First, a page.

A long-running dispute at a Rolls-Royce factory has been resolved after workers accepted a deal.

Members of the Unite union at the Rolls-Royce plant in Barnoldswick started taking industrial action last November in protest at plans to cut jobs and move work making aeroplane fan blades to Singapore. 

On Friday, workers suspended the strike action after a breakthrough in talks over a 'landmark deal', which, if agreed to, the union said could save 350 jobs and give the site a bright future as the company’s centre of training and excellence.

Unite said the deal, which has now been supported overwhelmingly by the workforce, will give the historic site a new lease of life as a core manufacturing facility and make it host to a new centre of excellence.

Barnoldswick Rolls-Royce strike suspended after breakthrough which could see 350 jobs saved

Unite’s assistant general secretary, Steve Turner, said: “Today is a day for celebration at the Barnoldswick plant and their community.

“They demonstrated real solidarity in the face of a genuine threat, stood together and have won a future. True local heroes who have inspired a generation.

“This plant has a great history but it now has a bright future thanks to the courage and determination of these workers and the support of their friends and neighbours.

“It can look forward to celebrating its 80th anniversary in 2023, safe in the knowledge that it will play a leading role in Rolls-Royce as it repositions itself to be a key player in green manufacturing.”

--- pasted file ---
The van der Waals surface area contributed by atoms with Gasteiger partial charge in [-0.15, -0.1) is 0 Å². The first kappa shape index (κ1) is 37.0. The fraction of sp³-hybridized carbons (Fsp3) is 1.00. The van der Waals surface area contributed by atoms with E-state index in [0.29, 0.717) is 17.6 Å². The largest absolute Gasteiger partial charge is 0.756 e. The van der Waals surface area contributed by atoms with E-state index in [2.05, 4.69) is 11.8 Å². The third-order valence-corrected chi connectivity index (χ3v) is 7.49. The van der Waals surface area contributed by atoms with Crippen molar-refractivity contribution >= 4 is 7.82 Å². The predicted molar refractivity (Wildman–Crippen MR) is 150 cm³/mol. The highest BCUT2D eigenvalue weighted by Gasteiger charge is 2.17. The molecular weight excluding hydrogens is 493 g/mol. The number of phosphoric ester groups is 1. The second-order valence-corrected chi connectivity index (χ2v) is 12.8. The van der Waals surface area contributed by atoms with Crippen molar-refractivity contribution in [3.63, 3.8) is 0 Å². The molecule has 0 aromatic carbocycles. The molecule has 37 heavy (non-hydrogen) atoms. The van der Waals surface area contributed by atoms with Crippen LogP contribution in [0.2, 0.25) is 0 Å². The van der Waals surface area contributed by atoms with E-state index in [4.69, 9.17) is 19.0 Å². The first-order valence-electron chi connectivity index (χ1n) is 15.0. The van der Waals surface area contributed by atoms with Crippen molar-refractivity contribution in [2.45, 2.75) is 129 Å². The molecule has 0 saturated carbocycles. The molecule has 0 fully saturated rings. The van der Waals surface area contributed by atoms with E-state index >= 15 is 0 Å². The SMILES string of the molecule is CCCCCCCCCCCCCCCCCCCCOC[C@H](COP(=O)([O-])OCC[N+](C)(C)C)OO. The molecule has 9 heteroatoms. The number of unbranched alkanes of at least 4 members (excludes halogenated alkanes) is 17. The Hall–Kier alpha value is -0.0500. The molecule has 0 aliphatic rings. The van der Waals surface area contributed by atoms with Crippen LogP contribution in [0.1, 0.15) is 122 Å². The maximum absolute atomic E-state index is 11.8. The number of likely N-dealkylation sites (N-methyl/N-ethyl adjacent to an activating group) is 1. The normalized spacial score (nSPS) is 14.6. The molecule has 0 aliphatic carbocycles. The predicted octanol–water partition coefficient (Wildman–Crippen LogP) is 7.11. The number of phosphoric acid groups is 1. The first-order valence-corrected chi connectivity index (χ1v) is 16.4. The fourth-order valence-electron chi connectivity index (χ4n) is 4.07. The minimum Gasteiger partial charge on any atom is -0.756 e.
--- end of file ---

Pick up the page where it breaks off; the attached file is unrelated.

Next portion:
Lancashire Telegraph:

A company spokesman said: “We are pleased to confirm that after many weeks of complex and constructive talks about the future of our facility in Barnoldswick we have agreed a way forward with Unite.

“This includes a commitment to the long-term future of the site, delivering on our pledge not to close Barnoldswick, and the development of a training programme on the site to address the changing requirements for skilled engineering capability across the group and associated supply chain.

“This will include programmes designed to help meet the challenge of climate change.”

Councillor Mohammed Iqbal, leader of the Labour Party on Pendle Borough Council, said the news was excellent and credit should be given to the workforce who fought so hard for their jobs.

He commented: "It's excellent news and every credit to the union members.

"I would now urge Rolls Royce, at any time in the future, to have and engage in positive dialogue with the workforce and the council to make sure it can save jobs and maintain a presence in the region for another 100 years.

"This is very welcome news indeed."